It was 1961 and Charlie McCoy was a little known session player on a few recordings and demos.
A few years earlier he had failed to impress Chet Atkins when he played and sang Johnny B. Goode. Chet Atkins later heard McCoy playing harmonica on a demo song that Chet wanted to publish with the Nashville musicians, the Anita Kerr Singers, and a little known twenty-year-old, Ann-Margaret.
He contacted Music publisher, Jim Denny and said, "Whoever played that harmonica on the demo, I want that person; and I want them to play exactly what they played on that demo."
At the end of the session, the bass player, Bob Moore, came over to Charlie and said, "You free Friday"? "And Charlie laughed and responded, "I was free the rest of my life.” And Bob said. "You come back here on Friday. I’m doing a session with Roy Orbison."
And we recorded a "b" side record called "Candy Man," and when it hit the radio, my phone started ringing. The "A" side was the song, "Crying" that reached #2 on the billboard top 100. Now you know Charlie McCoy was the harmonica player on Roy Orbison's Candy Man.
Want to build an empire? Try a model railroad. If you get as excited about railroads as Greg does, you are already a model railroader at heart.
What I learned on Greg's site is that model railroading is a creative hobby....There's the artistic side, the electronics side, the woodworking side of it....and it's relaxing. So you might as well go ahead and build one. It's not hard to do. You just need to know the right techniques.
Greg's website will show you how to do it....for free. Everything you need to know is right on his site...from designing, planning, laying track, building scenery and structures, wiring and operating trains and lots of special effects that make it even more fun and exciting than you ever thought possible.
Railroads are about America. They tell us about the history of our country, about how we grew and thrived and about how all of us were brought together from New York to California and Alaska. If you are a model railroader or would like to learn more, visit Building Your Model Railroad and let my friend Greg Warth be your guide. (opens in new window)
Sock hops were held in the early 40s to raise funds during World War II and became a fad among American teenagers in the late 40s to early 50s. Sock hops were commonly held at high schools and other educational institutions, often in the school gym or cafeteria.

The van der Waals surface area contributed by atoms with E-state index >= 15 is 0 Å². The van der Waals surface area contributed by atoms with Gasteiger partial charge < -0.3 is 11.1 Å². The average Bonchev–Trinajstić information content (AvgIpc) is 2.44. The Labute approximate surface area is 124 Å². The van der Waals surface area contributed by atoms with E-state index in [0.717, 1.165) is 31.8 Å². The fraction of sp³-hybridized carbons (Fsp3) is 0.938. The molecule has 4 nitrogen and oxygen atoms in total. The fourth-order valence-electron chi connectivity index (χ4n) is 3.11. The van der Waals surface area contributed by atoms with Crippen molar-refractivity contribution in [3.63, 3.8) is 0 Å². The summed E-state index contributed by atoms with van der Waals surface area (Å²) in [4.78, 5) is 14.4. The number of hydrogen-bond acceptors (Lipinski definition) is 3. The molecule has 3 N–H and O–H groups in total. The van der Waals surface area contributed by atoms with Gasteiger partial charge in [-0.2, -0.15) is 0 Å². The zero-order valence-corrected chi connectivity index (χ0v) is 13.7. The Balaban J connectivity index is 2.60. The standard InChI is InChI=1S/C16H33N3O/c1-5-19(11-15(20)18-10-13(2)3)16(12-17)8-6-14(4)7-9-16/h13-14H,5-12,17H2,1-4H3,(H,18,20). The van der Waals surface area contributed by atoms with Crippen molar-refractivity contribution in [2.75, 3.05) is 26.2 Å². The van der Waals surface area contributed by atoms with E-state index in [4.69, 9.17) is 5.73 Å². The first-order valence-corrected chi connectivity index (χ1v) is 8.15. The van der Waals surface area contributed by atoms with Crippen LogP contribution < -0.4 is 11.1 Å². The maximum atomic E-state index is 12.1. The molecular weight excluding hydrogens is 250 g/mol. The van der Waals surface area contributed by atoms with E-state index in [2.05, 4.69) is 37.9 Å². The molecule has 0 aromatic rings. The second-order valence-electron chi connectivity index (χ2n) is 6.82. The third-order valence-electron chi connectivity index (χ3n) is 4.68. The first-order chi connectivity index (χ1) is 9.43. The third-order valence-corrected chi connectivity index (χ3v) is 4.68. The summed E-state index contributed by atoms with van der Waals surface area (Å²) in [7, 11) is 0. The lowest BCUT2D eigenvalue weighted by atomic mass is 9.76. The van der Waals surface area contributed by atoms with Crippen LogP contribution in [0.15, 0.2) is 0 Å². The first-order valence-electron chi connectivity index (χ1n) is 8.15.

The term came about because teens were required to remove their hard-soled shoes to protect the varnished floor of the gymnasium. The music was usually played from vinyl records, sometimes using a local disc jockey.
Sock Hops gained momentum and were mainly associated with the 1950s and early rock and roll. A favorite at the time was Danny and the Juniors singing "At the Hop" in 1957. It was the perfect song for the times (remember the '57 Chevy?) and named many popular dances and documented what went on at a hop.
Well, you can swing it you can groove it
You can really start to move it at the hop
Where the jockey is the smoothest
And the music is the coolest at the hop
All the cats and chicks can get their kicks at the hop
In later decades, with the widespread popularity of sneakers and other types of indoors-only shoes, the practice of removing shoes was dropped. The term then came to be applied more generally to any informal dance for teenagers...but no where near as fun as those 50s/60s sock hops.
I'm working on several songs for added pages but Jukebox In My Mind is the very next song and story you will see live in October.
If you have any favorite vinyl record topics you'd like to see on this site, please click here and enter your information in the contact form. I would love to hear from you.
I'll respond within 24 hours. Have a great month.
All the best,
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This must-needed dictionary will help you understand the old recording industry. Bubblegum music, cherry pie, album cover art, ride a record, and other forgotten terms are revealed in "Spinning the Groove," the big book of old record business lingo, lore, legends, and trivia for vinyl lovers, record producers, and disc jockeys.
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You won't be disappointed.